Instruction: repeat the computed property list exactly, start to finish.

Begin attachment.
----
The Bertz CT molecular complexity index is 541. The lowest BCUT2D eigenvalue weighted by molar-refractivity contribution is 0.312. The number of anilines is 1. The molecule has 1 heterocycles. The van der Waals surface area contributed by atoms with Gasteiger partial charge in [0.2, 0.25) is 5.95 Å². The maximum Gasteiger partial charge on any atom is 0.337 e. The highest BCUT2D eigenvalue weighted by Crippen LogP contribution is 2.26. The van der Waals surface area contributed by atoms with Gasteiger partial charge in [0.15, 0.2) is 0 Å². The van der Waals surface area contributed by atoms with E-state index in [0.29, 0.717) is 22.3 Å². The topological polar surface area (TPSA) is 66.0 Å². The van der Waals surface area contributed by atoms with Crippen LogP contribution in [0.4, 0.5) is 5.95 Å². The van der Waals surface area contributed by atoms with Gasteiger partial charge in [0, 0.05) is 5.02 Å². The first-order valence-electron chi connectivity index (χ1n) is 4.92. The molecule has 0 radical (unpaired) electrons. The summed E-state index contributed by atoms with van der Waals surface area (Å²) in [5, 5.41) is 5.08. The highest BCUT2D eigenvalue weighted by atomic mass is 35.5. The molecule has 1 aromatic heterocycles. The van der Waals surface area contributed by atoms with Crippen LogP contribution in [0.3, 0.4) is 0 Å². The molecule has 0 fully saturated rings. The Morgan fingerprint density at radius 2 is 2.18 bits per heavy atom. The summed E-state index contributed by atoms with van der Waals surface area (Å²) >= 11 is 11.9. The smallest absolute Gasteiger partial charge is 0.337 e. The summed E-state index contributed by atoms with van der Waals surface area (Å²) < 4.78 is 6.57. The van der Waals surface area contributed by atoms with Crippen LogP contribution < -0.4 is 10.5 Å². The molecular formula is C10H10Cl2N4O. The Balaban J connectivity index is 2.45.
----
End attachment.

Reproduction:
The Bertz CT molecular complexity index is 541. The lowest BCUT2D eigenvalue weighted by molar-refractivity contribution is 0.312. The number of anilines is 1. The molecule has 1 heterocycles. The van der Waals surface area contributed by atoms with Gasteiger partial charge in [0.2, 0.25) is 5.95 Å². The maximum Gasteiger partial charge on any atom is 0.337 e. The highest BCUT2D eigenvalue weighted by Crippen LogP contribution is 2.26. The van der Waals surface area contributed by atoms with Gasteiger partial charge in [0.15, 0.2) is 0 Å². The van der Waals surface area contributed by atoms with E-state index in [0.29, 0.717) is 22.3 Å². The topological polar surface area (TPSA) is 66.0 Å². The van der Waals surface area contributed by atoms with Crippen LogP contribution in [0.4, 0.5) is 5.95 Å². The van der Waals surface area contributed by atoms with Gasteiger partial charge in [0, 0.05) is 5.02 Å². The first-order valence-electron chi connectivity index (χ1n) is 4.92. The molecule has 0 radical (unpaired) electrons. The summed E-state index contributed by atoms with van der Waals surface area (Å²) in [5, 5.41) is 5.08. The highest BCUT2D eigenvalue weighted by atomic mass is 35.5. The molecule has 1 aromatic heterocycles. The van der Waals surface area contributed by atoms with Crippen LogP contribution in [0.3, 0.4) is 0 Å². The molecule has 0 fully saturated rings. The Morgan fingerprint density at radius 2 is 2.18 bits per heavy atom. The summed E-state index contributed by atoms with van der Waals surface area (Å²) >= 11 is 11.9. The smallest absolute Gasteiger partial charge is 0.337 e. The summed E-state index contributed by atoms with van der Waals surface area (Å²) < 4.78 is 6.57. The van der Waals surface area contributed by atoms with Crippen LogP contribution < -0.4 is 10.5 Å². The molecular formula is C10H10Cl2N4O. The Balaban J connectivity index is 2.45.